The tears overwhelmed Central Kitsap cross country star Shane Moskowitz a year ago at state. Out-kicked by then fellow junior Mack Young of Redmond, Moskowitz lost the Class 4A title by three seconds.
On Saturday, back at the site of Moskowitz’s disappointment — Sun Willows Golf Course, so many things were different.
For one, it was the first time his father, Robert, was able to attend one of his state meets (track or cross country).
Secondly, the race went off with a major hitch: an 18-minute delay after several runners had to be bandaged up after falling. This caused Moskowitz (like many colleagues) to request extra clothing while having to warm up yet again in blustery conditions with the temperature in the 40s.
But the third — and most important — difference was that the Oklahoma State commit won.
“For the whole year, I’ve been training just for this — to come back here and win,” said Moskowitz, who cried following the 2008 race. “Last year, I really thought I had it and I made a move at 1,200 meters. But seeing him pass me, it was the hardest feeling ever. He just mentally destroyed me and I couldn’t hang on.”
This time, feeling as if the race was becoming tactical and the pace cautious just 400 meters in, Moskowitz took off. “You don’t even know what my stomach is doing right now,” quipped Robert, as he watched his son come across the first mile in a blazing 4 minutes, 40 seconds. “That’s not like Shane. I don’t know what he’s doing.”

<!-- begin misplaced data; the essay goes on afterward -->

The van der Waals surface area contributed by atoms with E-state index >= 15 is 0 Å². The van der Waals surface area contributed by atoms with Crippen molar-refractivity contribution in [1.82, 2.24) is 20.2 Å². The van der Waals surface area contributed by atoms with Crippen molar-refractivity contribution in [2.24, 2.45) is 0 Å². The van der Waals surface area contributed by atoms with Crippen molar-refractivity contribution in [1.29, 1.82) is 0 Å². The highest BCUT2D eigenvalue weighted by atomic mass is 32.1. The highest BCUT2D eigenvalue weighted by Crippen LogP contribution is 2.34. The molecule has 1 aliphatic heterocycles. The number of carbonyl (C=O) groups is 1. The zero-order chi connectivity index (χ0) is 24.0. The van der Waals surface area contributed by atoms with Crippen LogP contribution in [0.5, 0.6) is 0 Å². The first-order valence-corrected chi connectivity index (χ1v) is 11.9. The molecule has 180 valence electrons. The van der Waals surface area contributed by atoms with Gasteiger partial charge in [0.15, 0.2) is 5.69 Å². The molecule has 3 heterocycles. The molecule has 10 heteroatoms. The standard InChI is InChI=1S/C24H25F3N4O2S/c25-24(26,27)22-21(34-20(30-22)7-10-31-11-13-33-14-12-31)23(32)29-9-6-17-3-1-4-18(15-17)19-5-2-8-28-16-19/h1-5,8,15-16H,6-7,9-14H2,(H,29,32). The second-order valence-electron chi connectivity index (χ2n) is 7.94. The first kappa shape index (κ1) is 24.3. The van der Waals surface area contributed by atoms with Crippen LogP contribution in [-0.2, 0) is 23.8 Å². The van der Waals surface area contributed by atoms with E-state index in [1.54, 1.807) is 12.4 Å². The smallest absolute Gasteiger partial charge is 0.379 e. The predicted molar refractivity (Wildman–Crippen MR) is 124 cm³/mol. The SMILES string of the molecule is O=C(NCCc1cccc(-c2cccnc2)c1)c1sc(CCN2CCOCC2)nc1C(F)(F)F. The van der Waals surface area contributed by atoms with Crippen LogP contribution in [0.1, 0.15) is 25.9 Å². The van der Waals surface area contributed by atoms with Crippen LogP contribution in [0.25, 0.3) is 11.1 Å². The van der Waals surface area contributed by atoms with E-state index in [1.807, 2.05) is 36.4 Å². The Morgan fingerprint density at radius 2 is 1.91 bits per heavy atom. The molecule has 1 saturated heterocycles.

Robert’s nervousness subsided about the two-mile mark, when Shane led by a good 75 meters. And as Shane popped into sight atop the final hill and began his descent to the finish line, Robert sprinted by a host of spectators to greet his victorious son.
“We don’t live together, but he tries his best to make it to some of my races,” explained an emotional Moskowitz. “So when he came here and I finally won it, it was an awesome feeling. I was crying and had a couple tears in my eyes. And he was crying — I couldn’t even understand what he was saying.”
This 16-second victory over Narrows League foe Conner Peloquin of Gig Harbor came in a course-record 15:06. The defending state champion in the 1,600 (with a personal best of 4:11.75 in the Narrows League championship) and 3,200 meters (personal-best 8:59.53, second-fastest time ever by a Washington junior) is quickly rising up the list of the state’s all-time greats.
“That, with the false start and weather and everything, was incredible,” Jackson coach Eric Hruschka said. “He’s now going to go down as one of the top five or six runners ever to come out of here. He’s that good.”